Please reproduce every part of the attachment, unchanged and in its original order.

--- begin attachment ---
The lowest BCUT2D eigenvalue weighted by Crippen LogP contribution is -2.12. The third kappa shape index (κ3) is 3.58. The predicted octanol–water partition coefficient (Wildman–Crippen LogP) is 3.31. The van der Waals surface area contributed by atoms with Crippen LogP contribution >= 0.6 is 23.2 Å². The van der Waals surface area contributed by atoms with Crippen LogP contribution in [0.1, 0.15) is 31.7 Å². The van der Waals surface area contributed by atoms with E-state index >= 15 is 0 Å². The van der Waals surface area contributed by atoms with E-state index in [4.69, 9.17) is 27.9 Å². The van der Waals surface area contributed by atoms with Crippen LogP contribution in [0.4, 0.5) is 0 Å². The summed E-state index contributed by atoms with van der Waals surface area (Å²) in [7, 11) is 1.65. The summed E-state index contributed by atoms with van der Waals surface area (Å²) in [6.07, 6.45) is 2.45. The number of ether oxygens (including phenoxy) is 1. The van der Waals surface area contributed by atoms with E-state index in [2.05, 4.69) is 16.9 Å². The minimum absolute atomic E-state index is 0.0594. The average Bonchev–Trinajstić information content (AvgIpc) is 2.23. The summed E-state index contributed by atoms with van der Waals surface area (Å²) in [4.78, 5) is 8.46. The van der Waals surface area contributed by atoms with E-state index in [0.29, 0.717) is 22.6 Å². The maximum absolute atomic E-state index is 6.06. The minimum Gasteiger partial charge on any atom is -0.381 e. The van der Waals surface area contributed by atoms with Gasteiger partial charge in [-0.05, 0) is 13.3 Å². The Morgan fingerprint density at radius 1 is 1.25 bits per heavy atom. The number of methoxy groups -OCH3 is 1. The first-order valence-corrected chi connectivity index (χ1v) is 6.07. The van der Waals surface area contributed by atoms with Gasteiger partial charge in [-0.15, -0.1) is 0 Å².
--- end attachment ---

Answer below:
The lowest BCUT2D eigenvalue weighted by Crippen LogP contribution is -2.12. The third kappa shape index (κ3) is 3.58. The predicted octanol–water partition coefficient (Wildman–Crippen LogP) is 3.31. The van der Waals surface area contributed by atoms with Crippen LogP contribution >= 0.6 is 23.2 Å². The van der Waals surface area contributed by atoms with Crippen LogP contribution in [0.1, 0.15) is 31.7 Å². The van der Waals surface area contributed by atoms with E-state index >= 15 is 0 Å². The van der Waals surface area contributed by atoms with E-state index in [4.69, 9.17) is 27.9 Å². The van der Waals surface area contributed by atoms with Crippen LogP contribution in [0.4, 0.5) is 0 Å². The summed E-state index contributed by atoms with van der Waals surface area (Å²) in [7, 11) is 1.65. The summed E-state index contributed by atoms with van der Waals surface area (Å²) in [6.07, 6.45) is 2.45. The number of ether oxygens (including phenoxy) is 1. The van der Waals surface area contributed by atoms with E-state index in [2.05, 4.69) is 16.9 Å². The minimum absolute atomic E-state index is 0.0594. The average Bonchev–Trinajstić information content (AvgIpc) is 2.23. The summed E-state index contributed by atoms with van der Waals surface area (Å²) in [4.78, 5) is 8.46. The van der Waals surface area contributed by atoms with E-state index in [0.29, 0.717) is 22.6 Å². The maximum absolute atomic E-state index is 6.06. The minimum Gasteiger partial charge on any atom is -0.381 e. The van der Waals surface area contributed by atoms with Gasteiger partial charge in [-0.05, 0) is 13.3 Å². The Morgan fingerprint density at radius 1 is 1.25 bits per heavy atom. The number of methoxy groups -OCH3 is 1. The first-order valence-corrected chi connectivity index (χ1v) is 6.07. The van der Waals surface area contributed by atoms with Gasteiger partial charge in [-0.15, -0.1) is 0 Å².